Check the SPECIAL OFFERS and FREE PRIORITY SHIPPING sections. Hope you all have a wonderful New Year's Eve and New Year's Day. Like many of you, I'm getting ready for company, so it's possible that I won't be blogging until next week. But I never know. :-) 

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Wednesday, December 23, 2015

A Festival of Nine Lessons and Carols

A Festival of Nine Lesson and Carols, a yearly reminder of what Christmas is all about.  Creation...Adam and Eve's joyous relationship with God...Sin, with the consequent broken relationship, leaving humankind in a sinful, helpless state...God's loving promise of a Remedy to restore that relationship with God...Prophets foretelling the coming of the Messiah, the anointed one...Gabriel's announcement to a virgin, that she would bear a son, the Son of God himself, who would save his people from their sin...The birth of Jesus, Immanuel, God with us, the Light of the world, born to set us free, to restore us to that joyous relationship with God.

Joy to the World, the Lord is Come!! Let Earth receive her King.

On Sunday evening, we attended A Festival of Nine Lessons and Carols, patterned on 'the original,' in Cambridge, England. It is a beautiful service, held at St. Mark's Episcopal Cathedral in Minneapolis.

1. This is the truth sent from above,
The truth of God, the God of love;
Therefore don’t turn me from your door,
But hearken all, both rich and poor.
2. The first thing, which I do relate,
That God at first did man create
The next thing, which to you I tell,
Woman was made with him to dwell.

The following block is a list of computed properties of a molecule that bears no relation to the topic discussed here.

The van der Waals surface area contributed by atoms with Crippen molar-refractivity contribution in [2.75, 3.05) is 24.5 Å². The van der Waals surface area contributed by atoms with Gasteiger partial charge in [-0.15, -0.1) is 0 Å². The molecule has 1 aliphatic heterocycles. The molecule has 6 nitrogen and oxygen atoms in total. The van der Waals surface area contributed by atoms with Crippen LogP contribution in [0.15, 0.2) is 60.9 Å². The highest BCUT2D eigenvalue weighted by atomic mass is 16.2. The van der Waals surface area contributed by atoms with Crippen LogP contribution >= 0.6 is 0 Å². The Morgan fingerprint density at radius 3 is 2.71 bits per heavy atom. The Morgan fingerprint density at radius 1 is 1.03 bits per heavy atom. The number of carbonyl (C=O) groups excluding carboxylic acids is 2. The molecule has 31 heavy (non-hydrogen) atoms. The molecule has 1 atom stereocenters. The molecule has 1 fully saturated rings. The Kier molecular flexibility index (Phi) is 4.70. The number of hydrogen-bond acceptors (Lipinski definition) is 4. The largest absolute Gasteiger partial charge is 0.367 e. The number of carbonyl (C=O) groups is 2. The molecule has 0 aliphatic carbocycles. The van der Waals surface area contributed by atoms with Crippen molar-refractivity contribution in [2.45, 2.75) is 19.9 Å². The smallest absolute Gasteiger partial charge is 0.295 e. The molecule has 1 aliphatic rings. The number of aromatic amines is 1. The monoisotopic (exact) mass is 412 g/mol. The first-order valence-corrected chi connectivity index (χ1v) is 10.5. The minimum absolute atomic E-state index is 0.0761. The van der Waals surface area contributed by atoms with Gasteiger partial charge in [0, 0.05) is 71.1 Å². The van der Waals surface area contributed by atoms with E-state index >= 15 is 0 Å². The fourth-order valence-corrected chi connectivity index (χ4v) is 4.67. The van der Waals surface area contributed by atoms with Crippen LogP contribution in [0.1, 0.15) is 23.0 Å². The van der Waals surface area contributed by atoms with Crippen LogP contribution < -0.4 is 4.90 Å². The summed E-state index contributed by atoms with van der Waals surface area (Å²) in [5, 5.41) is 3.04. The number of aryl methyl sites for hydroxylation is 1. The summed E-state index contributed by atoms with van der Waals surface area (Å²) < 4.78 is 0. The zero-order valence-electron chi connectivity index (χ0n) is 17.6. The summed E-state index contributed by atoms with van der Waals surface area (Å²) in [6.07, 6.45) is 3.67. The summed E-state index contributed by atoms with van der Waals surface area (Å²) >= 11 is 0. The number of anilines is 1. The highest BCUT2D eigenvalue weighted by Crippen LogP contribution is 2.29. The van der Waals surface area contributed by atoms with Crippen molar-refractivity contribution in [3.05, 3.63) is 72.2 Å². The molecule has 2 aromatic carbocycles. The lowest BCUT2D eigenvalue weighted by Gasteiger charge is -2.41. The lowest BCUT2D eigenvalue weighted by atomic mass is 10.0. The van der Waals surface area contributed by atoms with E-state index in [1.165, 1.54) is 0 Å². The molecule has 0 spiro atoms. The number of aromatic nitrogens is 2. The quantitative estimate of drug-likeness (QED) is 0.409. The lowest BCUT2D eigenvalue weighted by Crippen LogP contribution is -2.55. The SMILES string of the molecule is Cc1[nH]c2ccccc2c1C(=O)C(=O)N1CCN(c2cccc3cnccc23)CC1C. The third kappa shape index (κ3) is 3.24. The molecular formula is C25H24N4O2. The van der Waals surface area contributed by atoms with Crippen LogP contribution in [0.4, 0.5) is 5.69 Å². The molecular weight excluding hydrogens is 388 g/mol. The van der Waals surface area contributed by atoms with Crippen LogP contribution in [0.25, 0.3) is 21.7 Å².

3. Then after this, ‘twas God’s own choice
To place them both in Paradise,
There to remain from evil free
Except they ate of such a tree.
4. But they did eat, which was a sin,
And thus their ruin did begin;
Ruined themselves, both you and me,
And all of their posterity.
5. Thus we were heirs to endless woes,
Till God the Lord did interpose
For so a promise soon did run
That He’d redeem us with a Son.
6. And at this season of the year
Our blest Redeemer did appear
He here did live, and here did preach,
And many thousands He did teach.
7. Thus He in love to us behaved,
To show us how we must be saved
And if you want to know the way
Be pleased to hear what He did say.
8. Go preach the Gospel new, He said,
To all the nations that are made
And he that does believe in me,
From all his sins I’ll set him free.
9. God grant to all within this place
True saving faith—that special grace,
Which to His people doth belong—
And thus I close my Christmas song.

"For a child has been born for us,
    a son given to us;
authority rests upon his shoulders;
    and he is named
Wonderful Counselor, Mighty God,
    Everlasting Father, Prince of Peace. 
 His authority shall grow continually,
    and there shall be endless peace
for the throne of David and his kingdom.
    He will establish and uphold it
with justice and with righteousness
    from this time onward and forevermore.
The zeal of the Lord of hosts will do this."

- Isaiah 9:6-7

May you have a blessed Christmas, friends, as we celebrate the birth of our  Redeemer, Jesus Christ, the long-expected Messiah, come to set his people free.

 "For surely I know the plans I have for you, says the Lord, plans for your welfare and not for harm, to give you a future with hope."
- Jeremiah 29:11


Listen to A Festival of Nine Lessons and Carols,
Live from King's College Chapel, Cambridge
Christmas Eve Day
(9 AM Central Standard Time)

Merry Christmas, everyone!   I won't be blogging for the next few days. I'll be busy making clam chowder and popovers for our traditional family Christmas Eve dinner and sharing Christmas cake with friends on the weekend. Yes, I found some who are brave enough to partake!